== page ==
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Ahad Bokhari

Lexical Scope

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Grass roots concepts in JavaScript is scope consisting of global, local and nested scopes as well as closures & hoisting (I’m sure you have heard these terms before). These are core concepts that JavaScript is made of and a fundamental understanding of them is very important. There is no substitute for learning JavaScript at it’s core first, even before you start playing with the shiny new frameworks out there.

You might be judged on how well you understand just scope, so let’s view some concise examples in terms of variables and not paint with a broad brush leaving excuses for not understanding the basics.

Global Scope

A simple definition is the global scope is the scope visible in all other scopes:

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// a is a global variable
var a = 20;

function b() {
console.log("I am a global function logging " +
a + " to the console"); // access to global var
}

b(); // execution of a global function which logs 20

function c() {
console.log(a);
}

c(); // 20

In the above example the variable a is accessible from any function; we’re working with variables for the most part but understand that functions also have a global scope and can be access from anywhere in your application. So, there is a global scope in which reside global variables and global functions.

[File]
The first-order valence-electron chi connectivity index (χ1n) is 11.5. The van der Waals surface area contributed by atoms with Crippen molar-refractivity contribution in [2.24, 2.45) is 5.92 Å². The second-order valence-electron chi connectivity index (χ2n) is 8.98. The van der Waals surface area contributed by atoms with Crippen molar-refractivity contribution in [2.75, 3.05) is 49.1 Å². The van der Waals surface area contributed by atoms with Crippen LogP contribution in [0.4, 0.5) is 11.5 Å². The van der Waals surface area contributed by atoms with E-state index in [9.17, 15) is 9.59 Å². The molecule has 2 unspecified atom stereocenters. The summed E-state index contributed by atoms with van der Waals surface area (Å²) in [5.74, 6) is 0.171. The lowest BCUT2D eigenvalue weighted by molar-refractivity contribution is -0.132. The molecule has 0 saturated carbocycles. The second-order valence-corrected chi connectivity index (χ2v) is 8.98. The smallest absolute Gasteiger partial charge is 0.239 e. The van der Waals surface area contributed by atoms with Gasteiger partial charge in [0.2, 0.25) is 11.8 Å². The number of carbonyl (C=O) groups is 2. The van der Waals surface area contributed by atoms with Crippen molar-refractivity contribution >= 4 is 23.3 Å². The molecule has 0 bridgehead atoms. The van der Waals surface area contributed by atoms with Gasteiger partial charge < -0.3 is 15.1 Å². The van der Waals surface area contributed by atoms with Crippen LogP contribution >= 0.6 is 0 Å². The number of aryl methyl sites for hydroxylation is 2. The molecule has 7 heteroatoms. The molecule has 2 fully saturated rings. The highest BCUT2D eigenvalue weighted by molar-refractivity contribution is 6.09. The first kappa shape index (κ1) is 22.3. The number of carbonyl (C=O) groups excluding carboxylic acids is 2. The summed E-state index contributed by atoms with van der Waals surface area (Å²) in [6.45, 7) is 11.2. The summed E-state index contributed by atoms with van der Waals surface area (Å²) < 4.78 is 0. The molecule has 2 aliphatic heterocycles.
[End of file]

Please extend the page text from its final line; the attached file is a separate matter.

Local Scope

Local variables can only be accessed within the local scope that they are created in - therefore when scripting with JavaScript the only way can be defined by a function. If you define a variable in a function, you can only get access to it within that function. Else, you will get a ReferenceError.

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var a = 100;

function b() {
var c = 200; // local variable
console.log(c);
}

b(); // 200
console.log(c); // Reference Error: c is not defined
console.log(a); // 100, since in global scope

Let’s take another example but this time we’ll define an implicit global without using var.

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var a = 101;
function b() {
var x = 10, // local
y = 20; // local
z = 30; // implicit global (,)
console.log(x, y, z); // 10, 20, 30
}

console.log(x); // ReferenceError
console.log(y) // ReferenceError
console.log(z); // 30

We can clearly see in the rare case we use an implicit global we can access it outside it’s scope like any other global variable. It is not recommended to pollute the global namespace. What if we have two variables a, one global and one local? How does that get interpreted?

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var a = 55;
function b() {
console.log(a);
}

function c() {
var a = 50;
console.log(a);
}

b(); // 55
c(); // 50

As a bonus it’s common to create your code and encapsulate all your variables to a local scope using an IIFE or immediately invoking functional expression - this way you can properly isolate your variables. IIFE’s are a JavaScript design pattern used by popular libraries like Backbone.js, Modernizr and jQuery.

The syntax is simple:

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(function() {
// my code goes here
}());

There are more benefits to an IIFE and you should definitely read more about them.

Block Scope

There is no block scope in JavaScript, but ES6 introduces let:

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var a = 5;

function b() {
if (true) {
var a = 10;
}
console.log(a); // alerts 10, not global var 5
}

Multiple Scope

Of course you will have many functions and variables in your program. This creates a scope for each of them as you execute and that execution scope is ultimately linked to global scope. Confused? Let’s learn by example: